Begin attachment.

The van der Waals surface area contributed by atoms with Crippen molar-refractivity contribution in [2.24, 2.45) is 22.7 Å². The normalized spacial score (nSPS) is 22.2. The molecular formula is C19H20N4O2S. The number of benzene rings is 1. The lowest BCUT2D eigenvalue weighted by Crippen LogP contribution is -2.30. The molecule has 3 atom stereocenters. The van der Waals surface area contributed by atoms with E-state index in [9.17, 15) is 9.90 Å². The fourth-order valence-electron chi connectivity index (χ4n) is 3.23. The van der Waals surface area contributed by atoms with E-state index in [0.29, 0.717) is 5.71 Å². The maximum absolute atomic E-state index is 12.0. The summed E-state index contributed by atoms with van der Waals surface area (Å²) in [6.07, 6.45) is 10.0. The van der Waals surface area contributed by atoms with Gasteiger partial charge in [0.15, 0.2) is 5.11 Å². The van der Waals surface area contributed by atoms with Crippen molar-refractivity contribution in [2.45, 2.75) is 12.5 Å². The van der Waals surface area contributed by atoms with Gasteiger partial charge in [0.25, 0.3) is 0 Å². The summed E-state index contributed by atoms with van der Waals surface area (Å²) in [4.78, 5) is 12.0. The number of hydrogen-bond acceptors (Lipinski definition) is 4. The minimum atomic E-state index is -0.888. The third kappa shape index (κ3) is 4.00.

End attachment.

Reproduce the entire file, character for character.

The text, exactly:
The van der Waals surface area contributed by atoms with Crippen molar-refractivity contribution in [2.24, 2.45) is 22.7 Å². The normalized spacial score (nSPS) is 22.2. The molecular formula is C19H20N4O2S. The number of benzene rings is 1. The lowest BCUT2D eigenvalue weighted by Crippen LogP contribution is -2.30. The molecule has 3 atom stereocenters. The van der Waals surface area contributed by atoms with E-state index in [9.17, 15) is 9.90 Å². The fourth-order valence-electron chi connectivity index (χ4n) is 3.23. The van der Waals surface area contributed by atoms with E-state index in [0.29, 0.717) is 5.71 Å². The maximum absolute atomic E-state index is 12.0. The summed E-state index contributed by atoms with van der Waals surface area (Å²) in [6.07, 6.45) is 10.0. The van der Waals surface area contributed by atoms with Gasteiger partial charge in [0.15, 0.2) is 5.11 Å². The van der Waals surface area contributed by atoms with Crippen molar-refractivity contribution in [2.45, 2.75) is 12.5 Å². The van der Waals surface area contributed by atoms with Gasteiger partial charge in [0.25, 0.3) is 0 Å². The summed E-state index contributed by atoms with van der Waals surface area (Å²) in [4.78, 5) is 12.0. The number of hydrogen-bond acceptors (Lipinski definition) is 4. The minimum atomic E-state index is -0.888. The third kappa shape index (κ3) is 4.00.